In any case, if they had to choose between facing the ICC or Israeli military tribunals, most Palestinians would choose the former, believing that the latter are biased against them. Moreover, unlike Israeli military trials, which are held in camera, ICC trials are publicly screened, thus providing those involved with a golden opportunity to tell their stories to the international community.

Ultimately, I am not sure Israel would like to give Palestinians the latter privilege – all the more so given Israel’s accusation that the ICC is inherently biased against Israelis.

Writing in FrontPage Deborah Weiss is considerably less circumspect, going nuclear over the ICC-Palestine deal in a way that might even make even Alan Dershowitz blanch

[T]he [Palestinian Authority] seeks momentum in the court of public opinion. Its goal on the world stage is to gain international recognition of Palestinian statehood and to delegitimize Israel…

The official date on which Palestine will become a full-fledged ICC member is on April 1, 2015, April Fool’s Day. In a world where anti-Semitism and Islamic jihad are on the rise (both stealth and violent), April Fool’s Day will be a grim day indeed. But the joke is not on Palestine. It will be on all those in the West who profess to care about freedom and human rights, but have abandoned their principles in capitulation to Islamist demands and welcomed terrorists into their midst.

Weiss has competition in the indignation game, however — in a piece entitled “Israel to mount media campaign against International Criminal Court” i24 News documents a fiery Netanyahu promising to match the Palestinians’ “War by other means”:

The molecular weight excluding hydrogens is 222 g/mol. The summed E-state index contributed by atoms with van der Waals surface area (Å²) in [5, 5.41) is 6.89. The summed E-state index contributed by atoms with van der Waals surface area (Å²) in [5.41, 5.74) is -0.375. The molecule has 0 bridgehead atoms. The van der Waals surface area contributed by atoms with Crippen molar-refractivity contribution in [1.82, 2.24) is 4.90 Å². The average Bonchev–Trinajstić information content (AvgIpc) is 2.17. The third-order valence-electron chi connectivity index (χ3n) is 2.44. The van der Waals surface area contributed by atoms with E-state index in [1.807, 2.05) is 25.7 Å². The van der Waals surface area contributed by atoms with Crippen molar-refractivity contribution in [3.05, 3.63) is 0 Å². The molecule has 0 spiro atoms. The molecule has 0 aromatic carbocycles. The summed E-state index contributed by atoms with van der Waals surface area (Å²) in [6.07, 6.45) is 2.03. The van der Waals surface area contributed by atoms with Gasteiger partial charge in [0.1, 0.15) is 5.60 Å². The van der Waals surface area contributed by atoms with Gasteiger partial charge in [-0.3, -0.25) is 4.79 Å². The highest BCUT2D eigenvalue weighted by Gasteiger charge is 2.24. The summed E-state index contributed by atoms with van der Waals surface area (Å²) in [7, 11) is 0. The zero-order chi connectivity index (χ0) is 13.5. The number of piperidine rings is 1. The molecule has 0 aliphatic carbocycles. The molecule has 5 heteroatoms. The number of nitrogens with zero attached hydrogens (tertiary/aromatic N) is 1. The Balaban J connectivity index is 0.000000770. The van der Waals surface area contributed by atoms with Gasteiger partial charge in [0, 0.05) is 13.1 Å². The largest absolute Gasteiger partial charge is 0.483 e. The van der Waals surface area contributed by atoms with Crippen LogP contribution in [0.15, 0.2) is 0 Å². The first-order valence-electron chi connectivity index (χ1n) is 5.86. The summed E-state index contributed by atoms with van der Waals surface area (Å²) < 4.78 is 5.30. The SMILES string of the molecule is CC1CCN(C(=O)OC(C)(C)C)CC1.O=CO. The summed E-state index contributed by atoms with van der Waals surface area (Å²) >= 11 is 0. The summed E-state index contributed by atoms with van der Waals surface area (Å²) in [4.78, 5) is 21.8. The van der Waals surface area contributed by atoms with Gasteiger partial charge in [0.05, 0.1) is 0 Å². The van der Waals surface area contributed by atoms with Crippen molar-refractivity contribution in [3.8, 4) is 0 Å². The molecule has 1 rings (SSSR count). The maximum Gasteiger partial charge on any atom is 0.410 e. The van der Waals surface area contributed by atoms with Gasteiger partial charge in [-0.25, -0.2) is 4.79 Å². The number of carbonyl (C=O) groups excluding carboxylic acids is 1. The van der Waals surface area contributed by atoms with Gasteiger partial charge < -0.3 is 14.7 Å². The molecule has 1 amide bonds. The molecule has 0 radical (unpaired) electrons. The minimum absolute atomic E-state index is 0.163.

“The decision by the prosecutor at the International Criminal Court to begin an inquiry against the State of Israel is the height of hypocrisy and the opposite of justice,” Netanyahu said at the start of the cabinet meeting Sunday morning. “I have already encountered such phenomena during my years of public service representing the State of Israel both as ambassador to the UN and as prime minister, but this decision by the prosecutor is in a category of its own. It gives legitimacy to international terrorism.

“We will fight it in every way possible and we will also recruit others to fight this absurdity, and they are already being recruited. We will not allow Israel Defense Forces soldiers to face international tribunals. I would also like to say that these steps will not deter us from doing what is necessary to defend the State of Israel and its citizens,” added Netanyahu.

“The court was founded to prevent a repeat of history’s worst crimes, foremost among them the genocide of 6 million Jews,” Netanyahu said in a statement. “Now the Palestinians are cynically manipulating the ICC to deny the Jewish state the right to defend itself against the very war crimes and the very terror that the court was established to prevent.”